Passport & Visa
The borderless region known as the Schengen Area includes the following countries: Austria, Belgium, Czech Republic, Denmark, Estonia, Finland, France, Germany, Greece, Hungary, Iceland, Italy, Latvia, Lithuania, Luxembourg, Malta, The Netherlands, Norway, Poland, Portugal, Slovakia, Slovenia, Spain, Sweden, and Switzerland. All these countries issue a standard Schengen visa that has a multiple entry option, and which allows the holder to travel freely within the borders of all the aforementioned countries. Additionally, non-EEA members require proof of onward or return tickets, the necessary travel documentation for their next destination, and sufficient funds to support themselves while in Germany. Citizens of Australia, Canada, Israel, Japan, New Zealand, Switzerland, and the USA are exempt from the requirement to hold onward tickets.
It is highly recommended that travellers' passports have at least six months' validity remaining after the intended date of departure from their travel destination. Immigration officials often apply different rules to those stated by travel agents and official sources.
US citizens must have a passport that is valid for three months after the period of intended stay in Germany. A visa is not required for stays of up to 90 days within a 180 day period.
UK citizens must have a passport that is valid for three months after the period of intended stay in Germany. A visa is not required for stays of up to 90 days within a 180 day period.
Canadian citizens must have a passport that is valid for three months beyond the period of intended stay in Germany. A visa is not required for stays of up to 90 days within a 180 day period.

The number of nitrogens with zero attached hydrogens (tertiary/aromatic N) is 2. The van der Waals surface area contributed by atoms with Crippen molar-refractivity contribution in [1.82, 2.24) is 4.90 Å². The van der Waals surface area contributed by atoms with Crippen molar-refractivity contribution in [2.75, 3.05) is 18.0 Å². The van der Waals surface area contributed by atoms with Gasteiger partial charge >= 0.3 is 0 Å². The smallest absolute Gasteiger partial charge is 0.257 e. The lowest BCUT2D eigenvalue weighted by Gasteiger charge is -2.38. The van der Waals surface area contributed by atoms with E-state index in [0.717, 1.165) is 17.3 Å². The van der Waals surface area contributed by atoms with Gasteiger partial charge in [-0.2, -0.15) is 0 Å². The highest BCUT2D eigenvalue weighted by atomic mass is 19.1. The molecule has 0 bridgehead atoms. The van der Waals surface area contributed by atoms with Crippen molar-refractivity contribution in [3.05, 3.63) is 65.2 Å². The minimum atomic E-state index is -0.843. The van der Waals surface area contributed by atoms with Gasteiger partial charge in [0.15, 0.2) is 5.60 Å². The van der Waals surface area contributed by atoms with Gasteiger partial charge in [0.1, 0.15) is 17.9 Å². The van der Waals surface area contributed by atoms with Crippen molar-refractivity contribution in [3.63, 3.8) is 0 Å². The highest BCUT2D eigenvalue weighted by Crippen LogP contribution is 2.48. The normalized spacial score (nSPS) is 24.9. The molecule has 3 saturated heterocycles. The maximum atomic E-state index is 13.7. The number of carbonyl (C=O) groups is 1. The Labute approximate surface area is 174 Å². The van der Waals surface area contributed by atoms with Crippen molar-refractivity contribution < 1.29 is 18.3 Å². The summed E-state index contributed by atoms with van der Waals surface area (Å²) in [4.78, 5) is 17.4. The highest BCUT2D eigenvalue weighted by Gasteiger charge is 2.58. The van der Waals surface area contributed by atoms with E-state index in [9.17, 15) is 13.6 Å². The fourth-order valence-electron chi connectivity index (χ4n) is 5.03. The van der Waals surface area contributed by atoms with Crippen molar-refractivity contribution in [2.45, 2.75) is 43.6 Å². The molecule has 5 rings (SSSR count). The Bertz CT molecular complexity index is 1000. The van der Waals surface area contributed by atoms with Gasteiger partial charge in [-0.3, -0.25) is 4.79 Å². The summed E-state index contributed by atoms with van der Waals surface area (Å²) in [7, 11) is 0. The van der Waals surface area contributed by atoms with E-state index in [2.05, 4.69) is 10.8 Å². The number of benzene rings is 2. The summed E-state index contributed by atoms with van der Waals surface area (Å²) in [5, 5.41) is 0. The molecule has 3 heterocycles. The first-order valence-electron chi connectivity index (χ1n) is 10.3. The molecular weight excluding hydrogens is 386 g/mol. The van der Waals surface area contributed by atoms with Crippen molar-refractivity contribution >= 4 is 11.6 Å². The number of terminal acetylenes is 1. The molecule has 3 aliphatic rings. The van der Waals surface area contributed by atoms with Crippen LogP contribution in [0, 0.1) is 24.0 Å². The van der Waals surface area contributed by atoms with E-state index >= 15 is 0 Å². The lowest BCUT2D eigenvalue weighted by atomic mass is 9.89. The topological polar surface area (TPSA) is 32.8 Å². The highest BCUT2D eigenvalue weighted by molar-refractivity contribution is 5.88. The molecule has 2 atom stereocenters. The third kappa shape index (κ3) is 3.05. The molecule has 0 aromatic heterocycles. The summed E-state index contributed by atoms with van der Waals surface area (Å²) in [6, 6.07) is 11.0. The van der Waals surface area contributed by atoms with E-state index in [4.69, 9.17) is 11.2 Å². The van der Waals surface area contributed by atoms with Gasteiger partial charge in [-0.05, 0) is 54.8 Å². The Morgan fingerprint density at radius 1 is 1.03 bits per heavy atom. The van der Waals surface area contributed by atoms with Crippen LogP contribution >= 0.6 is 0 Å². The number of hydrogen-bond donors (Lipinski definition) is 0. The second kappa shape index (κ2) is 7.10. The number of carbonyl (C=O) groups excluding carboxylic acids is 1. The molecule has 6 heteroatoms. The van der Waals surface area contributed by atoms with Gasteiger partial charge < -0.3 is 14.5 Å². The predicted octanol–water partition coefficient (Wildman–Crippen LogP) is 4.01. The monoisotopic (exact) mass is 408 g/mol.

Australian citizens must have a passport that is valid for three months beyond the period of intended stay in Germany. A visa is not required for stays of up to 90 days within a 180 day period.
South African citizens must have a passport that is valid for three months beyond the intended period of stay, and a valid Schengen visa, to enter Germany. Note that Temporary passports will not be recognised.
Irish citizens must have a passport that is valid on arrival in Germany. A visa is not required.
New Zealand citizens must have a passport that is valid for three months beyond the period of intended stay in Germany. A visa is not required for stays of up to 90 days within a 180 day period.
German National Tourist Board, Frankfurt: +49 (0)69 751 903 or www.germany-tourism.de110 (Police); 112 (Ambulance/Fire)
Embassies / consulates in other countries
German Embassy, Washington DC, United States: +1 202 298 4000.
German Embassy, London, United Kingdom: +44 20 7824 1300.
German Embassy, Ottawa, Canada: +1 613 232 1101.
German Embassy, Canberra, Australia: +61 (0)2 6270 1911.
German Embassy, Pretoria, South Africa: +27 (0)12 427 8900.
German Embassy, Dublin, Ireland: +353 (0)1 269 3011.
German Embassy, Wellington, New Zealand: +64 (0)4 473 6063.
Embassies / consulates in Germany
United States Embassy, Berlin: +49 (0)30 83050.
British Embassy, Berlin: +49 (0)30 20 4570.
Canadian Embassy, Berlin: +49 (0)30 203 120.
Australian Embassy, Berlin: +49 (0)30 880 0880.
South African Embassy, Berlin: +49 (0)30 220 730.
Irish Embassy, Berlin: +49 (0)30 220 720.
New Zealand Embassy, Berlin: +49 (0)30 206 210.